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collecting Info over Internet on Users

We have a desktop software product sold under a site lease to large corporations. They can put it on as many machines as they want. On an ongoing basis, we'd like to know how many people use the software at any given site, without sending out surveys and the like.

What's the deal, from a legal and moral perspective, on collecting a little info when a user fires up the app, and sending it off over the internet to our site (to the extent they are connected to the web)?

In general, I don't like the idea, but it seems immpossible to otherwise know how many users we have.  Also, once you start collecting a little bit of info, the temptation to collect more info about our software, like error logs, most used features, etc, seems irresistable.

For future customers, we are thinking of just putting a clause in the contract that says the software will contact our servers from time to time and will transmit certain information -- not sure if this will fly with corporate lawyers though....

Tuesday, January 27, 2004

Opt-In "send anonymous usage statistics."

This kind of thing is easier if your program is expected to connect to the internet, so when it triggers their firewall, they're not surprised.
Tuesday, January 27, 2004

Legal - talk to a lawyer.
Moral - talk to your minister

Business is neither one of these and I would guess most customers would say no, as it would appear to be spyware, regardless of what you promise in the EULA.

The option that may sell is the ability to check for updates.  If you say it is on, and really offer updates, then people may choose to leave it on.  (Be sure to give an option for turning it off)

Tuesday, January 27, 2004

Here's an interesting thought.

The company that I work for frequently does custom work for government contractors. Yesterday, I was conducting a training session for some of these clients, and they were talking about problems that they've had installing software on their machines.

See, in the gov't world, there are some machines that are "cleared" to hold sensitive information. These machines are not connected to the internet at all. Not even through a firewall. So, these guys who I was talking with were complaining because they could not install MS Internet Explorer 6 (which is required for some of our web components) because there is no have a stand-alone installer for it. To install IE6, they would need to download Microsoft's net-installer (which they can't do).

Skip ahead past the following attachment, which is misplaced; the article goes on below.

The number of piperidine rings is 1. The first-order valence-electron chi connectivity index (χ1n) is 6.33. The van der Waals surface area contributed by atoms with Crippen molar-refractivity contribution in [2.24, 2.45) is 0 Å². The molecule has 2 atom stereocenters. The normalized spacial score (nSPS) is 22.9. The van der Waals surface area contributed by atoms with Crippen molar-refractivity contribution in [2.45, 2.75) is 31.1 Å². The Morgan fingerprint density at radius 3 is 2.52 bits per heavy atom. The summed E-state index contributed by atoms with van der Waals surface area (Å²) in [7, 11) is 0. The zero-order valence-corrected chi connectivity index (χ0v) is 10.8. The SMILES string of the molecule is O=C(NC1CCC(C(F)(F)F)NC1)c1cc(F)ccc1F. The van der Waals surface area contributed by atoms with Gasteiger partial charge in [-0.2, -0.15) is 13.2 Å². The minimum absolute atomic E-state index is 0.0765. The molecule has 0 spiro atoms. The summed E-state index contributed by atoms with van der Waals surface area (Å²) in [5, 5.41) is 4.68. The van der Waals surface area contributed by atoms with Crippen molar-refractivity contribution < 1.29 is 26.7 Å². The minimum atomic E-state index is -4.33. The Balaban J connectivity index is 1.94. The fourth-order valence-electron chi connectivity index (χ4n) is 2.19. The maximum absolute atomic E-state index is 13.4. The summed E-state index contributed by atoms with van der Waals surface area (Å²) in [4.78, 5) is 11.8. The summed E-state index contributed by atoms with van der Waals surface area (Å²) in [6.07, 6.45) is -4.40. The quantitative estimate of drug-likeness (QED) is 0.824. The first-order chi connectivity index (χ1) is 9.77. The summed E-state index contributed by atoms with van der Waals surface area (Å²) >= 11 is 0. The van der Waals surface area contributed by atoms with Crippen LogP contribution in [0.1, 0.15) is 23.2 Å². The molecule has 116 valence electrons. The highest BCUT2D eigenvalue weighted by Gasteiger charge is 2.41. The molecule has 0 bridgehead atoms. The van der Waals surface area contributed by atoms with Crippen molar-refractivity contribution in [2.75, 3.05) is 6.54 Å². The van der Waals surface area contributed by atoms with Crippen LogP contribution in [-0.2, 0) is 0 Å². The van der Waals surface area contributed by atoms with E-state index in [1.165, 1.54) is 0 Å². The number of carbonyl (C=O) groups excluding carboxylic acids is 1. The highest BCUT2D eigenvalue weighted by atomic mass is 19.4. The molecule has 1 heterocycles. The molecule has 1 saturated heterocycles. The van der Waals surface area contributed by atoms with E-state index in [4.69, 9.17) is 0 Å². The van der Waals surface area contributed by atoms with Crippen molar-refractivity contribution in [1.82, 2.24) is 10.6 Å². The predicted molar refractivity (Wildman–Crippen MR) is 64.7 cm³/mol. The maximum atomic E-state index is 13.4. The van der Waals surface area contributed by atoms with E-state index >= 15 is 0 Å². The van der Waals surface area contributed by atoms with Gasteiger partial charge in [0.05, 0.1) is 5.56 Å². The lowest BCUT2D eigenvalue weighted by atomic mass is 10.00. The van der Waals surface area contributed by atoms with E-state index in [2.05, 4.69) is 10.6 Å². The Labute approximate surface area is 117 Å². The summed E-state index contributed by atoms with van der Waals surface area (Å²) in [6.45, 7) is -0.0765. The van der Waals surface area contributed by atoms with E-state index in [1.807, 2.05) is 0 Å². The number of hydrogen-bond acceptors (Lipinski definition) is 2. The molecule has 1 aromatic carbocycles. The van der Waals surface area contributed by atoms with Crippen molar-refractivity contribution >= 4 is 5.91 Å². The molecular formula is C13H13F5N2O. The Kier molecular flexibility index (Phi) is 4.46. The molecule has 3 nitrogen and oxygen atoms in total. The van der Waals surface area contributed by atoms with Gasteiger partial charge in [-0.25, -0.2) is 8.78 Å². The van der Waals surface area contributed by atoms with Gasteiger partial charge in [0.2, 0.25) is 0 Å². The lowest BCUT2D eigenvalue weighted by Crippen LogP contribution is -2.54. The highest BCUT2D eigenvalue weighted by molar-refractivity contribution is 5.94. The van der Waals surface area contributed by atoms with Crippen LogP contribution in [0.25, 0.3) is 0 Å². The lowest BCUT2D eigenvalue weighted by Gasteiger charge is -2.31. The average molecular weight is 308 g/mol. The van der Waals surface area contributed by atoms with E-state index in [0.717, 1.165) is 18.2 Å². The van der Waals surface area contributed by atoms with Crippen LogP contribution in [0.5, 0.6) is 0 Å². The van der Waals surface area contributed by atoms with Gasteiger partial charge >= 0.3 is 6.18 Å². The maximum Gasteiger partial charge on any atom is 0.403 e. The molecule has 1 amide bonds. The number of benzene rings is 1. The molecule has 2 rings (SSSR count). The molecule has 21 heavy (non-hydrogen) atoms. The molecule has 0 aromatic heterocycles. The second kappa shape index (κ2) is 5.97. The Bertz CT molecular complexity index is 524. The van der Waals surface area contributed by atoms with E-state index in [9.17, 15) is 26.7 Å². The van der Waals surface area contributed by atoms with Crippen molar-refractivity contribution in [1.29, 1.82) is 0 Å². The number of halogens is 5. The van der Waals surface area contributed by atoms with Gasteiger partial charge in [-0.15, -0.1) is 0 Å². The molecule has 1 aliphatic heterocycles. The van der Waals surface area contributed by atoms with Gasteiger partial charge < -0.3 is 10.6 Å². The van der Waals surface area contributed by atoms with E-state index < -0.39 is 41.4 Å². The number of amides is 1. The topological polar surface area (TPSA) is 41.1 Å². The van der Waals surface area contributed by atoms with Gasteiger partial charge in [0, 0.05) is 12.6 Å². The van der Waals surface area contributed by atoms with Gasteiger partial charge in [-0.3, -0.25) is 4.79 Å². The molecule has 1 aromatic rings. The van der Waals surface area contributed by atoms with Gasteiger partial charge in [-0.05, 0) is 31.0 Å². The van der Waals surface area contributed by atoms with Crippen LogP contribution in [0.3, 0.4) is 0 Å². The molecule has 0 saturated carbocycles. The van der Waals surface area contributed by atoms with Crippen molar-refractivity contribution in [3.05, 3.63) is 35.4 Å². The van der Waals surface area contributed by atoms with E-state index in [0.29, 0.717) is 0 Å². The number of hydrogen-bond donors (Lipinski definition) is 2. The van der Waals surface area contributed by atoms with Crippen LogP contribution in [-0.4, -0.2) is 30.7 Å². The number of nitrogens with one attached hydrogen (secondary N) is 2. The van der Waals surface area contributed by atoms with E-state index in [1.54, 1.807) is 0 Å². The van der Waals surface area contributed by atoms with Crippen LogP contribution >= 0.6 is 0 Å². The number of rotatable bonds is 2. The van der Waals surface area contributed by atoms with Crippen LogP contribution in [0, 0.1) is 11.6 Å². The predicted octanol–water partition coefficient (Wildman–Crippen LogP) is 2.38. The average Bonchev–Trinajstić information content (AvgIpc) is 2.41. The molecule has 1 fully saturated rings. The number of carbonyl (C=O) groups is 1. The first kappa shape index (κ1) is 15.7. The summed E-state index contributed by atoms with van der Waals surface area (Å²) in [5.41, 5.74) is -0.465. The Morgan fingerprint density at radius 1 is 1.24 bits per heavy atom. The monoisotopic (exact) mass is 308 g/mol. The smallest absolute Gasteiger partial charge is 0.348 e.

It occurs to me that anyone whose software connects to the internet to transmit usage information will have a really tough time getting the gov't interested in installing that software in their secure environments.

Benji Smith
Tuesday, January 27, 2004

This has been discussed before here several times.

Speaking for myself only, I don't like it when software phones home to mamma at all. I really don't like it if it happens without me knowing it's going to happen and if I don't know what info gets passed.

If I face choosing between two software packages that both get the job done, but one phones home and the other does not, I'll probably take my business to the one that doesn't send any data out. Or if it does, that it at least gives me full disclosure about what it collects, what it sends, and gives me full control over permitting/configuring that capability.

I have no idea whether I'm typical or not in this.

Tuesday, January 27, 2004

My guess is that that's the sentiment of a lot of people, but not what most people practice.
Tuesday, January 27, 2004

1) No communicating without user knowledge.

2) Such communication, once understood by the user, must be able to be turned on and off by their discretion not yours.

3) The nature of this communication should be well described in a privacy statement that the user MUST be forced to see (MUST be in the documentation as well as the on-screen EULA). A modal pop-up is even better.

4) Incorporating this with things like an "update service" (as mentioned earlier) is a great way to smooth customer anxiety and increase participation.

5) Even if you try to do this secretly, they could just block all of this traffic at the firewall. If you tried to skirt around this, then you could probably be put out of business pretty quickly by only a few blogs.

Tuesday, January 27, 2004


I have not used it myself but the free Internet Explorer Administration Kit IEAK 6 ( be able to do what you want:

"Distribution media options
With several distribution media options to choose from, you can specify how you want to distribute Microsoft Internet Explorer. Your choices include Web download, CD-ROM, single-disk branding, and LAN deployment. Single-disk branding enables configuration of Internet Explorer settings without installing code on your client computers. Single-disk branding is available only for computers running Internet Explorer 4.01 SP1 or later."

Just me (Sir to you)
Wednesday, January 28, 2004

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